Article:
I first ran into Danto when writing my thesis on post-modern film and have returned to him as a supplement to Gaddis' JR and The Recogniitons in hopes of finding answers to some of the questions Gaddis raises about art in those novels. And that search has been both successful and not. Danto's grand concept here is that art (he means paintings mostly) follows an historical narrative which is carried along by culture, and that, with the advent of Warhol, art reached the end of that narrative. So w I first ran into Danto when writing my thesis on post-modern film and have returned to him as a supplement to Gaddis' JR and The Recogniitons in hopes of finding answers to some of the questions Gaddis raises about art in those novels. And that search has been both successful and not. Danto's grand concept here is that art (he means paintings mostly) follows an historical narrative which is carried along by culture, and that, with the advent of Warhol, art reached the end of that narrative. So we're now (now being 1995) in what he calls the post-historical art period (what I would have called post-modernism) but that all that's left to arise is the next grand narrative. What constitutes art is a far trickier nut to crack (and is the crux on my current line of questioning about art which got me here in the first place), and the answer Danto provides is that it depends on context and the intentions of the artist (with a lot of clarification in between). Overall, I thought this was insightful and illuminating (if the slightest bit dated, and even if he very infrequently mentioned lit. or film) and makes a great follow-up to The Recognitions.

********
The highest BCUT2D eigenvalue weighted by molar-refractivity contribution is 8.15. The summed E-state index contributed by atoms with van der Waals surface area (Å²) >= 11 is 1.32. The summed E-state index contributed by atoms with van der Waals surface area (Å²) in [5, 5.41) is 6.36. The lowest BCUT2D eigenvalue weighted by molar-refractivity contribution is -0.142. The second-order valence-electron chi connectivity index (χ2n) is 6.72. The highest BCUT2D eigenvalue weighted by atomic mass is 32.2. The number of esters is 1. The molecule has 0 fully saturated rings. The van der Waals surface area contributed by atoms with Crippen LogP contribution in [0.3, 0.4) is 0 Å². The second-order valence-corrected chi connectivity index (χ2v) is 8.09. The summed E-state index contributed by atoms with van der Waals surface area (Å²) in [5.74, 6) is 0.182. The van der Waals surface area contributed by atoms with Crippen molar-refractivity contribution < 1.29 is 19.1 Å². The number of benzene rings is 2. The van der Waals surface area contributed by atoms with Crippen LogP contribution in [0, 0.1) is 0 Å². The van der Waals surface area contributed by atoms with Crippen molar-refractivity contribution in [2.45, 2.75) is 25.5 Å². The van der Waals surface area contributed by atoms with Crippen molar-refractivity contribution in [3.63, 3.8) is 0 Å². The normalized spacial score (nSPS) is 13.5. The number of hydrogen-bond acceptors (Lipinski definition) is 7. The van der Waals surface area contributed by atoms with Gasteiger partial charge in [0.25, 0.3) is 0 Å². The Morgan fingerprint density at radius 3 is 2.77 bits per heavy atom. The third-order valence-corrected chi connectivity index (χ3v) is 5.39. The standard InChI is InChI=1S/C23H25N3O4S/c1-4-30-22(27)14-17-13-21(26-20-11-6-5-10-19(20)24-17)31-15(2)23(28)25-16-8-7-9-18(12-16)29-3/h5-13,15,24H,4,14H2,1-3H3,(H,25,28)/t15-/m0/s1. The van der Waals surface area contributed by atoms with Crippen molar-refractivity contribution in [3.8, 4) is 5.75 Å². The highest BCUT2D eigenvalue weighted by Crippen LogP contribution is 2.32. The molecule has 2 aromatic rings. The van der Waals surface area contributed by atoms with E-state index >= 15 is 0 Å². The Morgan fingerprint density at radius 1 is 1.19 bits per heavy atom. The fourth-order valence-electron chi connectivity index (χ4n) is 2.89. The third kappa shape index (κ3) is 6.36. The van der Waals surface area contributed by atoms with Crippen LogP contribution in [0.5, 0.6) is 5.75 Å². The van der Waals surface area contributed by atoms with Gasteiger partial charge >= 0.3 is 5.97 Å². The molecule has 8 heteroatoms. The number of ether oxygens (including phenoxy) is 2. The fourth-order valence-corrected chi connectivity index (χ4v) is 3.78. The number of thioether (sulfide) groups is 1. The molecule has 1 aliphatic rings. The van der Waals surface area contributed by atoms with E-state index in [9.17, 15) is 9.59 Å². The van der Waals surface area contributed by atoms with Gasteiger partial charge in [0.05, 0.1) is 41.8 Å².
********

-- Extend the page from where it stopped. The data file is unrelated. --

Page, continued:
9. 4 out of 5

    Bill Gusky

    Seminal. You need this book.

  10. 4 out of 5

    Kate

    Changed entirely how I think about art. It started me thinking for myself.

  11. 4 out of 5

    Camila